The Agency Business: Main contact's exit need not end the firm-client relationship

Keeping a big account can often be just as tough as winning it, especially if the main agency contact leaves. But with foresight and flexibility, the relationship can last beyond any departure.

Keeping a big account can often be just as tough as winning it, especially if the main agency contact leaves. But with foresight and flexibility, the relationship can last beyond any departure.

Any good PR pro will tell you that landing a big account is only half the battle; keeping it is the tricky part. And that becomes even more of a challenge when the agency's main contact on the client side leaves the company. While such a situation does provide challenges, there are ways to maintain business with a client in spite of the inevitability of the revolving door.

"Marcomms departments change pretty often," says Rich Miller, senior PR manager at GroundFloor Media in Boulder, CO. "It's pretty safe to assume that at some point down the line your key contact could leave." For that reason, he says, agencies should prepare for that eventuality as soon as they win the account.

One way to do this is to make sure other people on the client side know the value of what its agency is doing. Miller suggests developing quarterly, or even monthly, updates that are sent to contacts throughout the company, especially the CEO, CFO, and VP of sales. "A lot of PR people don't do a good job of doing PR for themselves," he says. "Sometimes you forget you have to do the same thing for yourself [as for the client]. You have to raise awareness of what you do and why it has value."

Such updates provide executives a high-level snapshot of what the PR team is doing to support marketing goals. "If those people know that you're doing good work, and that you understand their sales and marketing goals, that you're doing your part as a PR agency...[it] will go a long way," he says.

Jim Barbagallo, a partner in Porter Novelli's Boston office, agrees that the agency's relationship with the client should extend beyond the PR manager or VP of corporate communications.

"It's very important for the agency to develop relationships with more than just the day-to-day contact on the client side," he says. "The goal is to develop relationships with all of the folks that influence the communications mix."

In addition to marketing executives, adds Barbagallo, agencies should form relationships with executives in HR, advertising, and branding.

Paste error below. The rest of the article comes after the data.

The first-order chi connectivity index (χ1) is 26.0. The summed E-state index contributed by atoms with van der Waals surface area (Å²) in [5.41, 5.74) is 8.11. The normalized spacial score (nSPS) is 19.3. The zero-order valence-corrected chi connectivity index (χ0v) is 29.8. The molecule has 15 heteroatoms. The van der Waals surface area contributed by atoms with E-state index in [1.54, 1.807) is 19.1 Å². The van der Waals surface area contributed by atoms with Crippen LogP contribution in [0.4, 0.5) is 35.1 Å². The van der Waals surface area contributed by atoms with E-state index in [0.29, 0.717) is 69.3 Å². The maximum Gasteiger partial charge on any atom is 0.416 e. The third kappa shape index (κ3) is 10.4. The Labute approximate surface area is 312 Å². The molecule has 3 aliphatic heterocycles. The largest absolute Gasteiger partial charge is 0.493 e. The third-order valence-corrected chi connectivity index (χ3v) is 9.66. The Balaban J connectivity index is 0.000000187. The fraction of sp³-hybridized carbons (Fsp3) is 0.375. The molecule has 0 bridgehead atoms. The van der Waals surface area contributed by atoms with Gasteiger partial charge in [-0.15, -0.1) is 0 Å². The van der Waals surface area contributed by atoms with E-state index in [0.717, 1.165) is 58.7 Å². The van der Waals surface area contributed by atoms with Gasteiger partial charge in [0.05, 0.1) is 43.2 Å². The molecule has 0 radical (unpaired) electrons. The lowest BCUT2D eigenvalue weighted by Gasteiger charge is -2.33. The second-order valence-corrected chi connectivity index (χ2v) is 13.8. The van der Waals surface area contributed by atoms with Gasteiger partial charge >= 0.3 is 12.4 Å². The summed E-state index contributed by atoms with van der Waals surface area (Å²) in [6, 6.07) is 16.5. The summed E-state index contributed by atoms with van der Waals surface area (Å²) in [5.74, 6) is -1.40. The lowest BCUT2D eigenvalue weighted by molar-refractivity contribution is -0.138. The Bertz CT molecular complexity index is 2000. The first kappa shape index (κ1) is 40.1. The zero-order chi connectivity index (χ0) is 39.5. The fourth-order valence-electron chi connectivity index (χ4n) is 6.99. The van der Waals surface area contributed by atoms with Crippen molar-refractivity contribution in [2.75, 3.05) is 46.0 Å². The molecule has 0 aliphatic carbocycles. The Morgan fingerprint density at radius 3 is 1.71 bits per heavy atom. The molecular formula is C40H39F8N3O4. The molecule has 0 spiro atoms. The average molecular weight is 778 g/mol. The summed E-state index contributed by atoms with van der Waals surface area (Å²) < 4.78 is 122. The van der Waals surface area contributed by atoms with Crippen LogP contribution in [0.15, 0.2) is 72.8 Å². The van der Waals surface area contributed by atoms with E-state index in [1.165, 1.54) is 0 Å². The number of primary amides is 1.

"There's a great danger in hitching your wagon only to the PR manager," he says. "If you only have a relationship with the PR manager, you're doing your client a great disservice."

One way to solidify a relationship with those outside the marcomms department, Miller says, is by instituting an executive visibility program. Such a program allows the firm to have direct contact with senior-level management. "You'll be working on the events that they go to," he explains. "If you do a good job with that, they'll get to know you. Then, if a change is ever suggested, they will know enough about your work to say they want to keep the agency."

But even if your agency hadn't been planning beforehand, there are several ways to keep a client after the introduction of a new contact.

Lisa Ross, president of RBB Public Relations in Coral Gables, FL, says firms should not be resistant to change. "You may need to adapt your PR efforts and even your own personal style to solidify the relationship with a new contact," she says. "You can't say, 'Well this is the way we did it before' and continue to push that. That's just not going to cut it with a new person."

When confronted with this type of situation, Ross says her agency approaches the matter as if it were a whole new client.

"Offer to redo the whole strategy and goal-setting process so that the new contact sees [you] as his or her firm, not the one that he or she may have inherited," she says. "It shows them that you're open to change."

If you do discover that your main contact is leaving, Miller suggests offering to help with the search for a new candidate. "By doing so, it ends up being a win-win: The client gets some good candidates and you have people in discussion for the position that you are familiar with," he says. "It helps protect against the worst thing that could happen, which is somebody unknown coming in and having that immediate instinct to make change."

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Keeping a client

  • Develop strategies to highlight your work as soon as you land the account

  • Extend your relationship beyond the main contact; make sure you have

    contact with the top executives

  • When the departure is announced, offer to help the marcomms department in

    the search for a replacement

  • Once someone has been hired, be open to changing your plan for the client

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